Evolution • 2012 • episode "S2E3" James May's Things You Need to Know

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James May treks into the wilderness to learn about Darwin's theory of natural selection.

James May's Things You Need to Know • 2011 - 2012 • 7 episodes •

Einstein

James May reveals a world of facts about Albert Einstein and his groundbreaking theories.

2012 • People

The Universe

James May takes a journey of discovery across the universe.

2011 • Astronomy

The Weather

James May asks the big questions about the weather, including what is a cloud?

2011 • Environment

The Brain

James May cranks open your cranium to reveal what's really taking place inside your head.

2012 • Brain

Evolution

James May treks into the wilderness to learn about Darwin's theory of natural selection.

2012 • Nature

Speed

James May rapidly and easily explains all you need to know about speed.

2012 • Physics

Engineering

James May gives a nuts and bolts explanation of the fascinating science of engineering.

2012 • Nature

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Part 2

The museum's dinosaur experts Susie Maidment and Paul Barrett follow up an exciting tip-off about some possible dino footprints in Wales. Meanwhile, the world's most famous dinosaur - Dippy the Diplodocus - is on a road trip around the country and needs an up-close inspection to make sure it's safe.

S1E2Natural History Museum: World of Wonder • 2020 • Nature

Land of Rivers

In the final episode of "Hidden India, the Ganges is central. This mighty river flows through the heart of the nation, from deep in the Himalayas to the widespread delta mangrove forests and behind the wide blue ocean. She carries valuable nutrients, and irrigates the fertile soil of Asia. Moreover, there is in the wilder parts - far beyond the cities - to discover many hidden nature. Hidden beaches are a haven for tens of thousands of young turtles in mysterious swamps houses playful mudskippers and otter families enjoy themselves in the flowing water.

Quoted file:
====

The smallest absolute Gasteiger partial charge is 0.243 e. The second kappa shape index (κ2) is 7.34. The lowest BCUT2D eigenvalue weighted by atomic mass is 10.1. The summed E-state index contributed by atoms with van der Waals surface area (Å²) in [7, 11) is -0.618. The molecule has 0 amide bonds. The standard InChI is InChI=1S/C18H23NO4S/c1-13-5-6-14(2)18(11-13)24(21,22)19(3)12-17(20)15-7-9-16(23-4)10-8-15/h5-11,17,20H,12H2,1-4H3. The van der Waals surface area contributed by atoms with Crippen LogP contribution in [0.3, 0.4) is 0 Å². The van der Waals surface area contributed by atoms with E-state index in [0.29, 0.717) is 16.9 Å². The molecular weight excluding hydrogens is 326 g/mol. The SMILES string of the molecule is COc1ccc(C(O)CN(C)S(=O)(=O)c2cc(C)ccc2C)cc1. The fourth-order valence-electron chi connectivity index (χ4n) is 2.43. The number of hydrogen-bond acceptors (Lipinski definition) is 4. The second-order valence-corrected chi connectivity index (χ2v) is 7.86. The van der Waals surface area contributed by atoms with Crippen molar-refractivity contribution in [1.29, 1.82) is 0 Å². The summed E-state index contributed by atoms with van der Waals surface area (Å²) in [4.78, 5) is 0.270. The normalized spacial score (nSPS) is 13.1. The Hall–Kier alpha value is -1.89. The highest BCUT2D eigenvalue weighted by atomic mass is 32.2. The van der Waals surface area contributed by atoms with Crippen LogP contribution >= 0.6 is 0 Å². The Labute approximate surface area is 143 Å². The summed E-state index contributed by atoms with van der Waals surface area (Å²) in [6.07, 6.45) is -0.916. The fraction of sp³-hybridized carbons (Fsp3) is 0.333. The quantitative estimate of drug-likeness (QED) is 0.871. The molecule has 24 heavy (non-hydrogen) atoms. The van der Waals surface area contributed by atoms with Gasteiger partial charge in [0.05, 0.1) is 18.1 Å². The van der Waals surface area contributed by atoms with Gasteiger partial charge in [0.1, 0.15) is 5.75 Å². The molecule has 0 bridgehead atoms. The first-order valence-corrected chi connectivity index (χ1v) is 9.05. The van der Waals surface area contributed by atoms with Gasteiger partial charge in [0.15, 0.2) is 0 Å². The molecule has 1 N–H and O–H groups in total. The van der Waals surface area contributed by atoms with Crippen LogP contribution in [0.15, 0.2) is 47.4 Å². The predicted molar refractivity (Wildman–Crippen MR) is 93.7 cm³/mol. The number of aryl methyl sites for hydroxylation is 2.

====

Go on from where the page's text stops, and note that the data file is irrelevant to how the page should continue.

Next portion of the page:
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Attenborough's Wonder of Eggs

David Attenborough has a passion for birds' eggs. These remarkable structures nurture new life, protecting it from the outside world at the same time as allowing it to breathe. They are strong enough to withstand the full weight of an incubating parent and weak enough to allow a chick to break free. But how is an egg made? Why are they the shape they are? And perhaps most importantly, why lay an egg at all? Piece by piece, from creation to hatching, David reveals the wonder behind these miracles of nature.

Natural World • 2018 • Nature

Photosynthesis

The air we breathe, and all the food we eat, is created from water, sunlight, carbon dioxide and a few minerals. It sounds simple, but this process is one of the most fascinating and complicated in all of science, and without it there could be no life on earth. For centuries people believed that plants grew by eating soil. In the 17th century, pioneer botanists began to make the connection between the growth of a plant and the energy from the sun. They discovered how plants use water, sunlight and carbon dioxide to produce sugars - how, in fact, a plant grows. The process of photosynthesis is still at the heart of scientific research today, with universities across the world working hard to replicate in the lab what plants do with ruthless efficiency. Their goal is to produce a clean, limitless fuel and if they get it right it will change all our lives.

2/3Botany: A Blooming History • 2011 • Nature

Land Invaders

David Attenborough reveals the bizarre adaptations which have helped amphibians break their ties with water as he meets marsupial frogs, show-off newts and giant salamanders.

S1E2Life in Cold Blood • 2008 • Nature

Designed for a Welsh Life

In this final episode, Iolo explores bird design - from their ability to fly to the way that their beak design, colour and camouflage enable them to live in the many habitats Wales has to offer. Using ultra-slow motion photography, Iolo looks at how garden birds have such control over take off and landing, and explains why fulmars are one of our most supreme fliers.

5/5Secret Life of Birds • 2012 • Nature